Diagram showing how active non-transparent ETFs work using an intermediary (APR)

Some providers have adopted a model which use an intermediary called an authorised participant representative (APR) to facilitate the creation and redemption mechanism. When an authorised participant wants to create shares, an intermediary, which knows the real content of the ETF, buys the stocks in the creation basket and delivers them to the sponsor which creates the ETF shares that are then passed to the authorised participants.

When the AP wants to redeem shares, the intermediary receives the basket of securities, sells them using the confidential account and passes the proceeds to the AP. To induce the APs to participate, this model relies on an intraday indicative value which is updated several times a minute.

Diagram showing how active non-transparent ETFs  work using a proxy porfolio

Another model requires the ETFs to reveal a proxy basket of securities every day. The holdings of the basket overlap, but are not identical to, the actual portfolio.

A further model discloses all the holdings in the ETF, but not how much of each security is being held.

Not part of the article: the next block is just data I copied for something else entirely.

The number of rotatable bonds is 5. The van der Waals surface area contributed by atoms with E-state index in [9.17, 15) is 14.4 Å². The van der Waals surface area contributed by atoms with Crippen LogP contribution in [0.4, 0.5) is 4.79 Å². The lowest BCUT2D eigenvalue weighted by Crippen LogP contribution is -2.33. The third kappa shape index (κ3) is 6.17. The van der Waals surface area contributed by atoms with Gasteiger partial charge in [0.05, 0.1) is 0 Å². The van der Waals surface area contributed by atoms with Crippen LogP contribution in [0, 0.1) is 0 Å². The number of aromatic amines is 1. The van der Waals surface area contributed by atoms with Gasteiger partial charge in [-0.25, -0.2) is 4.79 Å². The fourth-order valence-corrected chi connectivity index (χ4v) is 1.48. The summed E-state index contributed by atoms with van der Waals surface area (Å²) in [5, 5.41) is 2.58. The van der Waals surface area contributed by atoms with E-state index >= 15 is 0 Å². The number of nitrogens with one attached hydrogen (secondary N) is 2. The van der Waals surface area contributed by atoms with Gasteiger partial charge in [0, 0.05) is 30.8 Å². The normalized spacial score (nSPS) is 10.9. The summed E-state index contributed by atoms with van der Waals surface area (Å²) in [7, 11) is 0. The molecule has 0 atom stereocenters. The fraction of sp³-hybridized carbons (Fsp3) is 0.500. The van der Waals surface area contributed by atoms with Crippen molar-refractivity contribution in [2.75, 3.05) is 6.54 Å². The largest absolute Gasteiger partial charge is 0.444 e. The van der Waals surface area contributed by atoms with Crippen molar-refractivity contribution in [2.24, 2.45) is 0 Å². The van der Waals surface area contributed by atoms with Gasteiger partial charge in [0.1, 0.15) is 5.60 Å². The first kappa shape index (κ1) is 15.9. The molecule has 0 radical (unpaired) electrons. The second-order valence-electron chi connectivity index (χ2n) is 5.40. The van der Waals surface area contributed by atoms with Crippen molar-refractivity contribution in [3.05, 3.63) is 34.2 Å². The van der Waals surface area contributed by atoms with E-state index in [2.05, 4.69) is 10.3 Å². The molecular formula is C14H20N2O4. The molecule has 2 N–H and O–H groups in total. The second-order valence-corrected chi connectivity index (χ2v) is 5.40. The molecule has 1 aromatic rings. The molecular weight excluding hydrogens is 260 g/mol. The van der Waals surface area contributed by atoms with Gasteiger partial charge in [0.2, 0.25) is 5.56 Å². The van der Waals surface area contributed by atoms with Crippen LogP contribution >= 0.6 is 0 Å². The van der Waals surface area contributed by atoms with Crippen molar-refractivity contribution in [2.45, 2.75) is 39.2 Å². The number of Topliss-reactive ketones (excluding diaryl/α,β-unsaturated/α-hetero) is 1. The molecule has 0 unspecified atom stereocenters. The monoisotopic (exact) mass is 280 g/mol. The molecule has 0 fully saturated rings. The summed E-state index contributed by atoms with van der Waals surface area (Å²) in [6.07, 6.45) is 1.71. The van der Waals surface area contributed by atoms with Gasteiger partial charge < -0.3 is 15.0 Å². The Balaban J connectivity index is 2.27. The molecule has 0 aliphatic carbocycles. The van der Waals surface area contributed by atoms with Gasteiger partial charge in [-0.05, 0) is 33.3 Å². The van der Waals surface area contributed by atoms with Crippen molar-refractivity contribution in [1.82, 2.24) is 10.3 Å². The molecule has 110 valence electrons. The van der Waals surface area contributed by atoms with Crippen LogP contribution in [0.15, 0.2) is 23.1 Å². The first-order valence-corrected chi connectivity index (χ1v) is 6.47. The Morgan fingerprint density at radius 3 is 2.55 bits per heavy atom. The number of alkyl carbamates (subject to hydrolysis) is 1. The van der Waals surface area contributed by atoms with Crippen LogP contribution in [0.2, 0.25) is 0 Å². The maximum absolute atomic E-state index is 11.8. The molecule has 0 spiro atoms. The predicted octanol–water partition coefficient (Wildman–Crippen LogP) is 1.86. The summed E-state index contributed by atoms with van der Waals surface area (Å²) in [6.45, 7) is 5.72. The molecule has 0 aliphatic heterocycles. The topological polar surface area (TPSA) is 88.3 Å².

One problem with opacity is that fewer authorised participants, which create or redeem shares in the ETF to manage demand, or market makers, which ensure liquidity and provide pricing, will be aware of the exact securities that underlie the portfolios. Experts are still divided on whether this will make a substantive difference to retail investors.

Another potential problem is higher transaction costs. Active non-transparent and semi-transparent ETF providers are required to provide additional information to help the market price their funds, but as there is still less information than for traditional ETFs bid-ask spreads could end up being wider, generating higher transaction costs.

Click here to visit the ETF Hub

Copyright The Financial Times Limited 2024. All rights reserved.
Reuse this content (opens in new window) CommentsJump to comments section

Follow the topics in this article